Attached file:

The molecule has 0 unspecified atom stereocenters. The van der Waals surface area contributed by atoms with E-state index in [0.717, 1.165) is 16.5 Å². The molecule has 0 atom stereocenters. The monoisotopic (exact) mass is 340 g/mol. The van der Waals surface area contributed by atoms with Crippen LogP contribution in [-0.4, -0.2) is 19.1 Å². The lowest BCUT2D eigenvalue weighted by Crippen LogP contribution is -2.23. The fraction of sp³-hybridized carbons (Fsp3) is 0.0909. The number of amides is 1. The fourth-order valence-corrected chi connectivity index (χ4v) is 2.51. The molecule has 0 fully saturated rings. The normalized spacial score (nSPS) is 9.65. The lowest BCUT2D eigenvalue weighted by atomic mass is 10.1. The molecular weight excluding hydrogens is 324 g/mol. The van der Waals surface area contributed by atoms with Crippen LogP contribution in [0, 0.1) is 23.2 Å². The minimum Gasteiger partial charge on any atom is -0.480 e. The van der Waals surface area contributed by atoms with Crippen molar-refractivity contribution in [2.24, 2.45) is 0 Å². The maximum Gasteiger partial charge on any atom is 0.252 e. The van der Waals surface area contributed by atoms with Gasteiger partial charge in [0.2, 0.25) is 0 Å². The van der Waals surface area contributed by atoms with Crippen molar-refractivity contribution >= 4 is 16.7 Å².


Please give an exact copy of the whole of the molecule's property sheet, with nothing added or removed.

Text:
The molecule has 0 unspecified atom stereocenters. The van der Waals surface area contributed by atoms with E-state index in [0.717, 1.165) is 16.5 Å². The molecule has 0 atom stereocenters. The monoisotopic (exact) mass is 340 g/mol. The van der Waals surface area contributed by atoms with Crippen LogP contribution in [-0.4, -0.2) is 19.1 Å². The lowest BCUT2D eigenvalue weighted by Crippen LogP contribution is -2.23. The fraction of sp³-hybridized carbons (Fsp3) is 0.0909. The number of amides is 1. The fourth-order valence-corrected chi connectivity index (χ4v) is 2.51. The molecule has 0 fully saturated rings. The normalized spacial score (nSPS) is 9.65. The lowest BCUT2D eigenvalue weighted by atomic mass is 10.1. The molecular weight excluding hydrogens is 324 g/mol. The van der Waals surface area contributed by atoms with Crippen LogP contribution in [0, 0.1) is 23.2 Å². The minimum Gasteiger partial charge on any atom is -0.480 e. The van der Waals surface area contributed by atoms with Crippen molar-refractivity contribution in [2.24, 2.45) is 0 Å². The maximum Gasteiger partial charge on any atom is 0.252 e. The van der Waals surface area contributed by atoms with Gasteiger partial charge in [0.2, 0.25) is 0 Å². The van der Waals surface area contributed by atoms with Crippen molar-refractivity contribution >= 4 is 16.7 Å².